Who Wins, Really?

“He who dies with the most toys wins.” Someone had embraced the idea to the point of proclaiming it from his rear bumper, his nearsighted worldview trailing along behind him—unsafe at any speed—baiting the gullible wherever he went: “Game on! It’s me against you, Sucker!”

Why do we benchmark our lives to the traits and accomplishments of others, anyway? Instead of savoring our successes or dealing with our difficulties at face value, we evaluate the acceptability of our existence against that of other people. If possessions, achievements or fame tilt in our favor, we go about our merry way in our “life is good” gear, but if we fall short of someone else’s good fortune or their outward signs of success, our narrative nosedives by comparison into, “I lived life and all I got was this lousy t-shirt.” And if those around us are winning by cheating, well that’s just plain intolerable.

There is a more peaceful way to live life, and it has everything to do with where we look for validation. “Do not fret because of evil men or be envious of those who do wrong,” writes David the psalmist, for our quality of our life is not determined by that of anyone else, least of all “those who carry out their wicked schemes,” whatever form their treachery may take. Instead, David redirects us to God, in whom exists life itself: “Trust in the Lord … Delight yourself in the Lord … Commit your way to the Lord … Be still before the Lord and wait patiently for him.” For God is never against us, but always for us.

If this life were all there was—if death were the finish line of all things—then the materialist motorist, his toys in tow, might be right. But Jesus lives forever, and for all who live in Him by faith, this life is only the beginning. And he who never dies always wins.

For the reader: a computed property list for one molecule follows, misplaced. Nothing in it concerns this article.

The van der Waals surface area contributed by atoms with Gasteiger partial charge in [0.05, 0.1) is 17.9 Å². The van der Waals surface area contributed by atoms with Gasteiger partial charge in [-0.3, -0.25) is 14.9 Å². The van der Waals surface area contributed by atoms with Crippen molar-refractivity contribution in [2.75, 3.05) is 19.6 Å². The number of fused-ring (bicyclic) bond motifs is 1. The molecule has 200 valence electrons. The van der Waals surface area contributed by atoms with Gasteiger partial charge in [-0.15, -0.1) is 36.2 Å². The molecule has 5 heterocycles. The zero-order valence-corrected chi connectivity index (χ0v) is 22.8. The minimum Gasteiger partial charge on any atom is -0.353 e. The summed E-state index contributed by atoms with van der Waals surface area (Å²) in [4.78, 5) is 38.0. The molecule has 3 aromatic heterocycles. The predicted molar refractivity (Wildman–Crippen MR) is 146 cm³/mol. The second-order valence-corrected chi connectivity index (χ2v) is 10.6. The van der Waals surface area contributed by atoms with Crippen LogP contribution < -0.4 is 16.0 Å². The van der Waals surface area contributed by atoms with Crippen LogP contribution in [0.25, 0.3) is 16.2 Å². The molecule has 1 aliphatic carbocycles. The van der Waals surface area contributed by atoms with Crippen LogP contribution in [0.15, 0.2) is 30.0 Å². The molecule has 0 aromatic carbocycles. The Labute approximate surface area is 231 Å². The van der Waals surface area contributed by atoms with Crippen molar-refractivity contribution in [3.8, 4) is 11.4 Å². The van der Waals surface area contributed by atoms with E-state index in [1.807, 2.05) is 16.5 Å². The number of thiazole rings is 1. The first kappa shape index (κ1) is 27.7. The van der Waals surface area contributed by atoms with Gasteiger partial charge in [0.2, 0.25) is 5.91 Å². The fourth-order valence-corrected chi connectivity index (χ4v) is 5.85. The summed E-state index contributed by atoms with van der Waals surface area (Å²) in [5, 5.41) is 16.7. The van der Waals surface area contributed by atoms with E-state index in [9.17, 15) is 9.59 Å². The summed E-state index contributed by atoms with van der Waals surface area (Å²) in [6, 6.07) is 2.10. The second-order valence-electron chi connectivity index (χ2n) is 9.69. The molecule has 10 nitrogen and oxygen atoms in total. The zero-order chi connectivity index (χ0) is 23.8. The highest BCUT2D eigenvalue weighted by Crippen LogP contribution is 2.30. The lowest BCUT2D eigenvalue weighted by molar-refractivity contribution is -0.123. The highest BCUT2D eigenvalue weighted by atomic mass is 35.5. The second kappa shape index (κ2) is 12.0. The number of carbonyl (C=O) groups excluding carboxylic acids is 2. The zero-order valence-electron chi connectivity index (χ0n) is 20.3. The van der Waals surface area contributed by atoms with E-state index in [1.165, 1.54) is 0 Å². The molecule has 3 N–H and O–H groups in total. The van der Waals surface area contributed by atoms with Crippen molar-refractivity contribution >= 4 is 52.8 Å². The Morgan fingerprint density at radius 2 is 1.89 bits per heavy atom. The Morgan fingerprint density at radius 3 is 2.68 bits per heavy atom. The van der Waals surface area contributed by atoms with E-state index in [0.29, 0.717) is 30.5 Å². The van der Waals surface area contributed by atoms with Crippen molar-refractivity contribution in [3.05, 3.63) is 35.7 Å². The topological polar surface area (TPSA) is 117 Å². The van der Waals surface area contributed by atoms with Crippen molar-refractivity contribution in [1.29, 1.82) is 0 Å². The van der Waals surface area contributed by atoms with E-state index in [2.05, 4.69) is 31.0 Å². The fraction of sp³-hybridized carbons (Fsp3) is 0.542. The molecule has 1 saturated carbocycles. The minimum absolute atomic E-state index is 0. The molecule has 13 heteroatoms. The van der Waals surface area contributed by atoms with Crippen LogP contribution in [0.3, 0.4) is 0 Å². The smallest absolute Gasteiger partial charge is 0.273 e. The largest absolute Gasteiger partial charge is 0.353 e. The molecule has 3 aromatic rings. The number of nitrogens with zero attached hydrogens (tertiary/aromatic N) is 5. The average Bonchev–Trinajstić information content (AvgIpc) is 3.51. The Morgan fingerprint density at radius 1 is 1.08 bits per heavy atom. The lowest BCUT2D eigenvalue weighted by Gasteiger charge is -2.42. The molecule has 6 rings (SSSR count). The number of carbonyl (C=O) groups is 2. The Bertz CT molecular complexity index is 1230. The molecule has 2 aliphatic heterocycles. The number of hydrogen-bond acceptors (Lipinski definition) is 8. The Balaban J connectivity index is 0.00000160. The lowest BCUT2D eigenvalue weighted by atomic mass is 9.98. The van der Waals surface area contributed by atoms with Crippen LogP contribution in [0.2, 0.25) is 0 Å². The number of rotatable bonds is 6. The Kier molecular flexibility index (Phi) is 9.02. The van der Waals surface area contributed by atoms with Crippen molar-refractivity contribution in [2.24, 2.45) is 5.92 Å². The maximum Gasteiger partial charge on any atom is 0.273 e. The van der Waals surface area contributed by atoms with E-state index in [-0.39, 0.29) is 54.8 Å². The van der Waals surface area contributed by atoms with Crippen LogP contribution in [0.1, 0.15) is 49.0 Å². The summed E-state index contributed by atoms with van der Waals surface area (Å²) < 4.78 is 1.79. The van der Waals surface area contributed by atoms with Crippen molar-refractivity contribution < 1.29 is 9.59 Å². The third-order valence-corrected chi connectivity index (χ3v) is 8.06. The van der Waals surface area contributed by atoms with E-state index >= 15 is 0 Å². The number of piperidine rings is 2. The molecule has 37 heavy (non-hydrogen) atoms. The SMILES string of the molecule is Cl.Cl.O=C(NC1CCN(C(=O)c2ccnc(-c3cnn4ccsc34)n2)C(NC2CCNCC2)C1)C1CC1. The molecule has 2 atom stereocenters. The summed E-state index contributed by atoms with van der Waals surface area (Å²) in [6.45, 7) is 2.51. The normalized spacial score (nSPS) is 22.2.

Father, my life is safely secure in you through Christ, and you’re all I need. Send your Spirit to remind me to set my sights always and only on you. In Jesus’ name I pray. Amen.

Christ in me is life.

Read today’s Scripture in Psalm 37:1-7.

Our Regatta Regalia

When I was frequenting a bakery cafe on Ohio State’s campus, there would often sit just a few feet from me the university’s women’s crew coaching staff and key leaders from the school’s national powerhouse rowing team. They met there regularly, seemingly to keep communications wide open in both directions and to minimize potential disruptions to team unity, focus and success. It was good leadership.

One morning, my attention tacked to “headwinds” at the table on my left. A younger member of this select group was wearing a t-shirt of another university, and seeing this, the coach kindly, but firmly took issue with the matter, emphasizing the student’s identity as a team member and educating her on the impact of the individual on the solidarity of the whole. I can’t say whether the rower learned anything that day, but I came away with a deeper appreciation of responsibility and resolve.